File mysql-cluster-8.0.16-dmr-linux-glibc2.12-x86_64.tar.gz downloaded
Checksum matches
Unpacking tarball mysql-cluster-8.0.16-dmr-linux-glibc2.12-x86_64.tar.gz to $HOME/opt/mysql/ndb8.0.16
Renaming directory $HOME/opt/mysql/mysql-cluster-8.0.16-dmr-linux-glibc2.12-x86_64 to $HOME/opt/mysql/ndb8.0.16

Guessing the latest MySQL version

If you know that a new version of MySQL is available, but you don’t have such version in the downloads list, you can try a shortcut with the command dbdeployer downloads get-by-version 8.0 --guess-latest (Available in version 1.41.0)

When you use --guess-latest, dbdeployer looks for the latest download available in the list, increases the version by 1, and tries to get the tarball from MySQL downloads page.

For example, if the latest version in the tarballs list is 8.0.21, and you know that 8.0.22 has just been released, you can run the command

$ dbdeployer downloads get-by-version --guess-latest 8.0 --dry-run
Would download:

Name:          mysql-8.0.22-macos10.14-x86_64.tar.gz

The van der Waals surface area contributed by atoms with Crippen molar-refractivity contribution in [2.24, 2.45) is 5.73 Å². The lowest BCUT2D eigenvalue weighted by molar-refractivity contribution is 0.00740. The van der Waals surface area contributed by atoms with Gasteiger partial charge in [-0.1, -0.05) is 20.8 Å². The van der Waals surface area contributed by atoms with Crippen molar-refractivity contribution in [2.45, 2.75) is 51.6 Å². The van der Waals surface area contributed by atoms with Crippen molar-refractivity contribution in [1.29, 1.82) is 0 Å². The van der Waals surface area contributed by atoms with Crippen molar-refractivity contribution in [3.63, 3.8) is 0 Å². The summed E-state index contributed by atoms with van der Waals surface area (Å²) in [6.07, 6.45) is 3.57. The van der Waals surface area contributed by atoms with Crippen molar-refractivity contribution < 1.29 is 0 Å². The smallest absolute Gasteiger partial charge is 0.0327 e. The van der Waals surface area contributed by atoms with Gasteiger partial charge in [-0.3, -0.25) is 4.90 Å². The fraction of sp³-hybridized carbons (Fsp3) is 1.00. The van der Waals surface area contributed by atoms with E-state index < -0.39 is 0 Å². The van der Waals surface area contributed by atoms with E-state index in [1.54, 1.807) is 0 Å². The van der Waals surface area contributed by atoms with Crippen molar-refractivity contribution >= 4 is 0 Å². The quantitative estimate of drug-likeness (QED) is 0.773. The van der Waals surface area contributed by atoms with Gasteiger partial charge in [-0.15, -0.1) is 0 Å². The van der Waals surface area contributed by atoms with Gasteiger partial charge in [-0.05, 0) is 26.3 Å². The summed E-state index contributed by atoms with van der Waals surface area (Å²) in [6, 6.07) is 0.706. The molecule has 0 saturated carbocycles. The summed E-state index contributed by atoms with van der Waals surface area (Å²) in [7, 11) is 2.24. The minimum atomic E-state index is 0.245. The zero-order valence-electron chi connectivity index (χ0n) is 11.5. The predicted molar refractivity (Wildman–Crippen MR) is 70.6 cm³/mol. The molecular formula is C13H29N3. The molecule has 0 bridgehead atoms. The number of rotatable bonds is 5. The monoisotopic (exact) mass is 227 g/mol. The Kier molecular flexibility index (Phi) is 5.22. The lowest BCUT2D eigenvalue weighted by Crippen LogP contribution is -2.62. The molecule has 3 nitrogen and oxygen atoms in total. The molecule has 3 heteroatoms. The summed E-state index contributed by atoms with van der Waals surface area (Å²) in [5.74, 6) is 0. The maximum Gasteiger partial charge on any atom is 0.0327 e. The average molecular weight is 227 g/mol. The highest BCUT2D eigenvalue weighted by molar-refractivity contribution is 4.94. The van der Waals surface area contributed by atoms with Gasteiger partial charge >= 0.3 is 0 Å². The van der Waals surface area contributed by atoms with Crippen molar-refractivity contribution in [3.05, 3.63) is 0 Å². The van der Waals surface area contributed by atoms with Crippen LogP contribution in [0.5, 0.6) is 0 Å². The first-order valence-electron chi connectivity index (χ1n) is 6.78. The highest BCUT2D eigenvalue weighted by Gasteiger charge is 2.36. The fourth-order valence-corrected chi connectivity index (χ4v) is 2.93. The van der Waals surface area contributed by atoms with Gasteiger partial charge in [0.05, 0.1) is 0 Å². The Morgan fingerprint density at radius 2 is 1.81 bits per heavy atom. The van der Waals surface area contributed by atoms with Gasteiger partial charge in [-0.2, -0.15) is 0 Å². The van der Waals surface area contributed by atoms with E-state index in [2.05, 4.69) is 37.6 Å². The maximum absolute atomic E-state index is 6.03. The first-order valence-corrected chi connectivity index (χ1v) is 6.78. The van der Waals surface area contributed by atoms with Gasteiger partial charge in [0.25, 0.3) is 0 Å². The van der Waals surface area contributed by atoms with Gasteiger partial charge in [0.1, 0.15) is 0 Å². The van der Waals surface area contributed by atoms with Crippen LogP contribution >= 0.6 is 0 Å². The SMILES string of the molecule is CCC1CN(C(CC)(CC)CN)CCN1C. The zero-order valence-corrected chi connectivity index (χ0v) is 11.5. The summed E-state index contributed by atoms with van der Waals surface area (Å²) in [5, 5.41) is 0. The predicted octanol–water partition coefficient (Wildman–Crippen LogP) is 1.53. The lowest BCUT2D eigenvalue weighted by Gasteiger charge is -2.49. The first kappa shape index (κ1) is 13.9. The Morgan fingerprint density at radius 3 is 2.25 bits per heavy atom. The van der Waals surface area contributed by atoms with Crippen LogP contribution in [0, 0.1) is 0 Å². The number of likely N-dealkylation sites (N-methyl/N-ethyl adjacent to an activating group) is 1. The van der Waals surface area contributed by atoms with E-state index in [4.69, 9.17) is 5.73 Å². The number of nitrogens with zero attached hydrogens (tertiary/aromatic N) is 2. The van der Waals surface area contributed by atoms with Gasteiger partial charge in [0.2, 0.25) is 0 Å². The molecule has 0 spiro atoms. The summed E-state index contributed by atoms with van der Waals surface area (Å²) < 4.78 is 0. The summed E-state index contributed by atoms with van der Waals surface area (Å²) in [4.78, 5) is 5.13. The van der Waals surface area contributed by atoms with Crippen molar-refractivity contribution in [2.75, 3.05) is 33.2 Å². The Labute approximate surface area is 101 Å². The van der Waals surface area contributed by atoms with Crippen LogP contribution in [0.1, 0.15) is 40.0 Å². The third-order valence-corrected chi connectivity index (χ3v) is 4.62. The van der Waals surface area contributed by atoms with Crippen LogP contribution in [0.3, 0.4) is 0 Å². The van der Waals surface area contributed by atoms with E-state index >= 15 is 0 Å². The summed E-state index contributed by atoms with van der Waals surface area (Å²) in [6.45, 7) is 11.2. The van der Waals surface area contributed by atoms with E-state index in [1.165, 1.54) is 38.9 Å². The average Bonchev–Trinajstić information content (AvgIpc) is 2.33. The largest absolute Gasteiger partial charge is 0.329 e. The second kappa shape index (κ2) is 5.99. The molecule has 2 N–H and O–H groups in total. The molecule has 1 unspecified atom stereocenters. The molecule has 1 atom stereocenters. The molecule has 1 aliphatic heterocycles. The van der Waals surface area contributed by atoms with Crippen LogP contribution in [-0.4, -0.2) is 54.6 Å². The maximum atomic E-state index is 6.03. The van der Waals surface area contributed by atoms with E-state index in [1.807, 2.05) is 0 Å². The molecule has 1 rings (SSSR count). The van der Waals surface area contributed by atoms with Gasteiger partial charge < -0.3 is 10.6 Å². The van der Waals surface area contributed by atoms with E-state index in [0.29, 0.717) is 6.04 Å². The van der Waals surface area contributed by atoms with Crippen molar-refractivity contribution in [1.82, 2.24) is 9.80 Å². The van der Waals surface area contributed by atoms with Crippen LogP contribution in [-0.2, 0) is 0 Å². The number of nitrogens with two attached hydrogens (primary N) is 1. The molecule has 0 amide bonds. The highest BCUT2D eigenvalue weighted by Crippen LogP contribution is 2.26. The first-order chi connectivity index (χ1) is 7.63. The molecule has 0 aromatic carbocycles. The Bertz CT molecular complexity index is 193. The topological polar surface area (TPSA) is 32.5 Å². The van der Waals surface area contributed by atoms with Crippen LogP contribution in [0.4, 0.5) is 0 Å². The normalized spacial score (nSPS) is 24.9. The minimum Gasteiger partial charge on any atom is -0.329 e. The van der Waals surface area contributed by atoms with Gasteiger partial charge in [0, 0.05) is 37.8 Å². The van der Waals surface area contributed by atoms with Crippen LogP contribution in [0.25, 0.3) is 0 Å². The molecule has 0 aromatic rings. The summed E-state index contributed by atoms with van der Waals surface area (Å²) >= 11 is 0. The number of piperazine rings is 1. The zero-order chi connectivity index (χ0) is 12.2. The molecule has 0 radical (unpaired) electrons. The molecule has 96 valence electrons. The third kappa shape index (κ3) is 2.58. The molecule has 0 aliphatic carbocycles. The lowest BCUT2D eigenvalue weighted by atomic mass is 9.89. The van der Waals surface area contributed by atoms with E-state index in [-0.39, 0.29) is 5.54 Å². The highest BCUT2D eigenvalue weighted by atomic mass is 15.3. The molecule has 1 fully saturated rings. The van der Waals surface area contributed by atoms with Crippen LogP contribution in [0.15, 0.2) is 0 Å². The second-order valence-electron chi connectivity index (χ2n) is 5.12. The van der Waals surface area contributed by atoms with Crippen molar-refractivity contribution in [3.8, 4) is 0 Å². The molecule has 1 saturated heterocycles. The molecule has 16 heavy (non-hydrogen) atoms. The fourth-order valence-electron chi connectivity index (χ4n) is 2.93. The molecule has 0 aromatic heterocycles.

Short version: 8.0
Version:       8.0.22
Flavor:        mysql
OS:            darwin
URL:           https://dev.mysql.com/get/Downloads/MySQL-8.0/mysql-8.0.22-macos10.14-x86_64.tar.gz
Size:          0 B
Notes:         guessed

Whithout --dry-run, it would attempt downloading MySQL 8.0.22. If the download is not available, you will get an error:

$ dbdeployer downloads get-by-version --guess-latest 8.0
Guessed mysql-8.0.22-macos10.14-x86_64.tar.gz file not ready for download

Beware: when the download happens, there is no checksum to perform. Use this feature with caution.

$ dbdeployer downloads get-by-version --guess-latest 8.0
Downloading mysql-8.0.22-macos10.14-x86_64.tar.gz
.........105 MB.....  166 MB
File $PWD/mysql-8.0.22-macos10.14-x86_64.tar.gz downloaded
No checksum to compare

Practical examples

Several examples of dbdeployer usages are avaibale with the command dbdeployer cookbook

$ dbdeployer cookbook list
|              recipe              |             script name             |                                      description                                      | needed |
|                                  |                                     |                                                                                       | flavor |
| admin                            | admin-single.sh                     | Single sandbox with admin address enabled                                             | mysql  |
| all-masters                      | all-masters-deployment.sh           | Creation of an all-masters replication sandbox                                        | mysql  |